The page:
I got my answer to both questions, by sheer luck and the generosity of associates of our university hosts, when I and a few colleagues were invited to visit the Fabrica di Pensule – literally, an old paintbrush factory that had been reclaimed by the community and turned into an arts collective. It sat in the middle of a half-abandoned industrial district, an asymmetrical box made from soot-stained concrete and translucent siding, lined with thin-paned windows. Host to various blackbox theatres, artist studios, and galleries, the Fabrica was an example of the good that could come from a crucible of tensions where the response was collaborative, and not reductive.

Our hosts knew a few of the artists, and two were working in their studios. One worked in concrete – concrete! – and explained that he used it to break the dreary, deadening hold the stuff had on most Romanians. It was the very same concrete from which Ceaucescu’s apartment blocks were built. The artist played with shape and form, and especially colour. It is to my deep and abiding shame that I lost his card and with it his name.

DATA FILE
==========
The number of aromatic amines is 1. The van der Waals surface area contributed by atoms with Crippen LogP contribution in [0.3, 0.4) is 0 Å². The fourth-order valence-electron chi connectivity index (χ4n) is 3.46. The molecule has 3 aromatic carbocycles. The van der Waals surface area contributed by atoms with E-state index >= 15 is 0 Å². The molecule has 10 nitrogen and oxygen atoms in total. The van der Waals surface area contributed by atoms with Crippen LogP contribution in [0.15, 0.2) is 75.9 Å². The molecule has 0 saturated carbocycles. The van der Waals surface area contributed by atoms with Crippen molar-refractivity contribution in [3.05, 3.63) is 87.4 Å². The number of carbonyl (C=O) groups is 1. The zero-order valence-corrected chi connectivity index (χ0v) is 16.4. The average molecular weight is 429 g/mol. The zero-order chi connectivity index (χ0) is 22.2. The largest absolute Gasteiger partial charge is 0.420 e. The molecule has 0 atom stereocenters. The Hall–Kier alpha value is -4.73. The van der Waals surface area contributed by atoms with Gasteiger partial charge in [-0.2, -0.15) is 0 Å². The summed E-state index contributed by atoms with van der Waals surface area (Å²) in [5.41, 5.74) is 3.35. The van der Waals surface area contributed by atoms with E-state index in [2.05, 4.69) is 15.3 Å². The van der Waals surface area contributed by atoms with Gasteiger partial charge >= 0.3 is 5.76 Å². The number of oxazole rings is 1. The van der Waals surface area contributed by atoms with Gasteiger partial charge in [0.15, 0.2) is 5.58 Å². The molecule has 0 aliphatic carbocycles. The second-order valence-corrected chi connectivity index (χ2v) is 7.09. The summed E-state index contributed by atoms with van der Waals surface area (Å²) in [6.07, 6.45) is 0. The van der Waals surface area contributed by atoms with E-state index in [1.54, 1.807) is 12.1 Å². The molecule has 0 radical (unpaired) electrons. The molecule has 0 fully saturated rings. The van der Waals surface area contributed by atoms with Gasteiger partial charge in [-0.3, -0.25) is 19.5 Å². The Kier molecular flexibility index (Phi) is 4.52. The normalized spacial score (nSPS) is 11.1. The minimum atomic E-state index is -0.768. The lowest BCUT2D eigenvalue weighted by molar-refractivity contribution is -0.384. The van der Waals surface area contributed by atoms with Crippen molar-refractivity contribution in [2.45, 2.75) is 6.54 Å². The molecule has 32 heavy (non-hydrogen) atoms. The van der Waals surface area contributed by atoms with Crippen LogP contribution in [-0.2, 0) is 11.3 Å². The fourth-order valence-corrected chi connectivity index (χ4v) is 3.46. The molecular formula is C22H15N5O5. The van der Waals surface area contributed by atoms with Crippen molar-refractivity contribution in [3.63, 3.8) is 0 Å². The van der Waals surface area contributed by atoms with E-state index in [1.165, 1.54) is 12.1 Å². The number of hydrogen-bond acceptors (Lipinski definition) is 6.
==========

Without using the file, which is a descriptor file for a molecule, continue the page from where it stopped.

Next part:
Everyone was happy to talk with us, and were very generous, but through those conversations was the same tension. And I realised again that the tension wasn’t angry, but I’d misnamed its energy before — my expectations had yet again misled me. It wasn’t worry. It was grief, shone through the lens of hope.

Lois Spangler is an ex-pat Mexican American currently living in Brisbane, working on a doctorate of creative industries in interactive narrative at QUT. This is her first piece for Writers Bloc, but she's contributed short stories to ReDeus: Native Lands and Tiny Owl Workshop's Unfettered and Lane of Unusual Traders. She also voices a number of characters for Priori, a YA fantasy story podcast written by Emily Craven. Finally, she blogs somewhat irregularly at, supplemented by intermittent natterings at @incognitiously on Twitter. 

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Sam van Zweden was Writers Bloc’s Online Editor from 2013 - 2015. A Melbourne-based writer and blogger, her work has appeared in The Big Issue, Voiceworks, Tincture Journal, Page seventeen, and others. She’s passionate about creative nonfiction and cross stitch. She tweets @samvanzweden.